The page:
This is a love letter. It is an ode to clinical psychiatry from one psychiatrist to another, to all those who are seeing patients in hospitals whether they are on consult teams, in emergency departments, in solo offices, or on little screen scattered around the country. All of us psychiatrists, mental health clinicians, and therapists are listening to stories, absorbing emotions, and offering patients and families reassurance and positive action. Together, we are promoting healing and recovery.
Why would someone write a love letter to their specialty? Because after 2 decades of practicing medicine, I still find the intricacies of the human mind fascinating; I have the utmost respect for my field, which beautifully combines art and science. The scientific advances in psychiatry are fast-paced and intricate, and revolutions in conceptualizing mental illnesses are afoot. Yet, none of these advances or treatments can be meaningfully implemented without a thorough history-taking, an understanding of the patient's environment and family dynamics, and an assessment of their insight into symptoms and their willingness to engage in treatment. Most importantly, none can be implemented without the trust and connectedness that occur in a healthy patient-physician relationship.
The Art of Medical Conversation
The art of psychiatry goes back to the patient-physician relationship, the basic building block of medicine, as it has been for millennia. That relationship has evolved, of course, reflecting changes in our understanding of disease, wellness, and the roles of patients and physicians. Over the centuries, the physician has been transformed from a healer with quasi-magical powers to a partner in wellness and recovery. This evolution has been obvious through history, but only recently has scientific attention turned to what, exactly, physicians are doing that is so impactful.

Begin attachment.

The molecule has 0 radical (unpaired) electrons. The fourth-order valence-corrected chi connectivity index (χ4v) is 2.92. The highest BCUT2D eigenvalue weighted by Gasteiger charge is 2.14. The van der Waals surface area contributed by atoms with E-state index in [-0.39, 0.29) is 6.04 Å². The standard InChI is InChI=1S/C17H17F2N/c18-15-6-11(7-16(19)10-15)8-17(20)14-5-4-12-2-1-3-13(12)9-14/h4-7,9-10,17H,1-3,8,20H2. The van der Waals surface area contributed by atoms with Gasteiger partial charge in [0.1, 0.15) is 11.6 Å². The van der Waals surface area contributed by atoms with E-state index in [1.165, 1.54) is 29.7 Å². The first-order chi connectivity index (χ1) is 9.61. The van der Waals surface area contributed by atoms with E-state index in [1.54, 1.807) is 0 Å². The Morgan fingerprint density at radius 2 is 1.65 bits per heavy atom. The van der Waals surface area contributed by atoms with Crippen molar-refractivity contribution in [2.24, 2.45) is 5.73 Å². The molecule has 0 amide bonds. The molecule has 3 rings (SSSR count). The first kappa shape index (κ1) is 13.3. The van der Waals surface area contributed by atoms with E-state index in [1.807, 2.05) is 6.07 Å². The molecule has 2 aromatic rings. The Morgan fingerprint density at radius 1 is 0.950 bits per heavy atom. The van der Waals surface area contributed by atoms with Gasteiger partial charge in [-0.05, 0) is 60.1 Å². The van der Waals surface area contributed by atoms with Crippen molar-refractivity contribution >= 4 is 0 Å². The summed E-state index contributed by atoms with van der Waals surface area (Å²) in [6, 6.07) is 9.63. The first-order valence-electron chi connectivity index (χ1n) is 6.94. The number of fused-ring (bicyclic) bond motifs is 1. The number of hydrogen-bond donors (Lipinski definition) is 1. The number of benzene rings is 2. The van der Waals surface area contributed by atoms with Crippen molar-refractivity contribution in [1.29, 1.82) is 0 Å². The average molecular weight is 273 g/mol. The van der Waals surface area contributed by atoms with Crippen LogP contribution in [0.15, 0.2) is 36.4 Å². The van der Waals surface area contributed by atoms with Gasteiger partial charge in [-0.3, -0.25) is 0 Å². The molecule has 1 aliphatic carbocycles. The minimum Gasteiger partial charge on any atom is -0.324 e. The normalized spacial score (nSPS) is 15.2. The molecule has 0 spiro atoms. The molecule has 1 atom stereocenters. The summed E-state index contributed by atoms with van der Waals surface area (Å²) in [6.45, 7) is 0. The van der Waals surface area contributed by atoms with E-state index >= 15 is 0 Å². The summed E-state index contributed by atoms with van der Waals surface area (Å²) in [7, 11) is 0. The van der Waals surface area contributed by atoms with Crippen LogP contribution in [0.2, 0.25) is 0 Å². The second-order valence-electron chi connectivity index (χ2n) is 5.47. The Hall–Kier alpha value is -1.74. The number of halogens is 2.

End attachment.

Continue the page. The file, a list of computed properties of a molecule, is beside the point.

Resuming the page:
In his seminal 1932 work, The Doctor, His Patient, and the Illness, Michael Balint, MD, PhD, (1) coined the concept of the doctor as drug. He highlighted the importance of therapeutic interaction, calling it vital to treatment while acknowledging that the dose of this treatment--the required number of visits and the duration of visits--was not clear. Later literature developed new terminology. Mainstream medicine labeled it the "patient-physician relationship," whereas the psychiatric field would call it nonspecific factors. Regardless of terminology, it is the je ne sais quoi that takes place in the intimacy of a real conversation between...